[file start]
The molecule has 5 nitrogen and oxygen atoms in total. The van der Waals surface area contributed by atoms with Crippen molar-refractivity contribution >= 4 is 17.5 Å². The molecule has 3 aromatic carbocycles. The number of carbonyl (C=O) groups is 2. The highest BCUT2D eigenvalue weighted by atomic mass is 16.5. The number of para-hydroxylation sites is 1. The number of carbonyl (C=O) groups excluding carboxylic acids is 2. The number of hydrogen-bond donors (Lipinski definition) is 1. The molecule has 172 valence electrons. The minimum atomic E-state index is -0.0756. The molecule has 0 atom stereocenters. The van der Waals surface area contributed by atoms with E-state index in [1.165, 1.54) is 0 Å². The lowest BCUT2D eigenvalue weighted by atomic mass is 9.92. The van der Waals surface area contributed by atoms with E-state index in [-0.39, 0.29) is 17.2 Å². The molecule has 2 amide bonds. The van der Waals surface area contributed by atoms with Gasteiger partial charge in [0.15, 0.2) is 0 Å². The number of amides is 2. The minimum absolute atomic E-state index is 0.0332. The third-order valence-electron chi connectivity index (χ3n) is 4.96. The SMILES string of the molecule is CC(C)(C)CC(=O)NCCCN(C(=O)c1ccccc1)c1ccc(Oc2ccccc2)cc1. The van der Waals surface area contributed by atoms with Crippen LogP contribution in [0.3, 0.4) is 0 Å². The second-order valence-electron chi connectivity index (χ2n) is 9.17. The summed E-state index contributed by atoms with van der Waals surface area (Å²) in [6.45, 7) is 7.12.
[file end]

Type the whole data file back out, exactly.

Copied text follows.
The molecule has 5 nitrogen and oxygen atoms in total. The van der Waals surface area contributed by atoms with Crippen molar-refractivity contribution >= 4 is 17.5 Å². The molecule has 3 aromatic carbocycles. The number of carbonyl (C=O) groups is 2. The highest BCUT2D eigenvalue weighted by atomic mass is 16.5. The number of para-hydroxylation sites is 1. The number of carbonyl (C=O) groups excluding carboxylic acids is 2. The number of hydrogen-bond donors (Lipinski definition) is 1. The molecule has 172 valence electrons. The minimum atomic E-state index is -0.0756. The molecule has 0 atom stereocenters. The van der Waals surface area contributed by atoms with E-state index in [1.165, 1.54) is 0 Å². The lowest BCUT2D eigenvalue weighted by atomic mass is 9.92. The van der Waals surface area contributed by atoms with E-state index in [-0.39, 0.29) is 17.2 Å². The molecule has 2 amide bonds. The van der Waals surface area contributed by atoms with Gasteiger partial charge in [0.15, 0.2) is 0 Å². The number of amides is 2. The minimum absolute atomic E-state index is 0.0332. The third-order valence-electron chi connectivity index (χ3n) is 4.96. The SMILES string of the molecule is CC(C)(C)CC(=O)NCCCN(C(=O)c1ccccc1)c1ccc(Oc2ccccc2)cc1. The van der Waals surface area contributed by atoms with Crippen LogP contribution in [0.3, 0.4) is 0 Å². The second-order valence-electron chi connectivity index (χ2n) is 9.17. The summed E-state index contributed by atoms with van der Waals surface area (Å²) in [6.45, 7) is 7.12.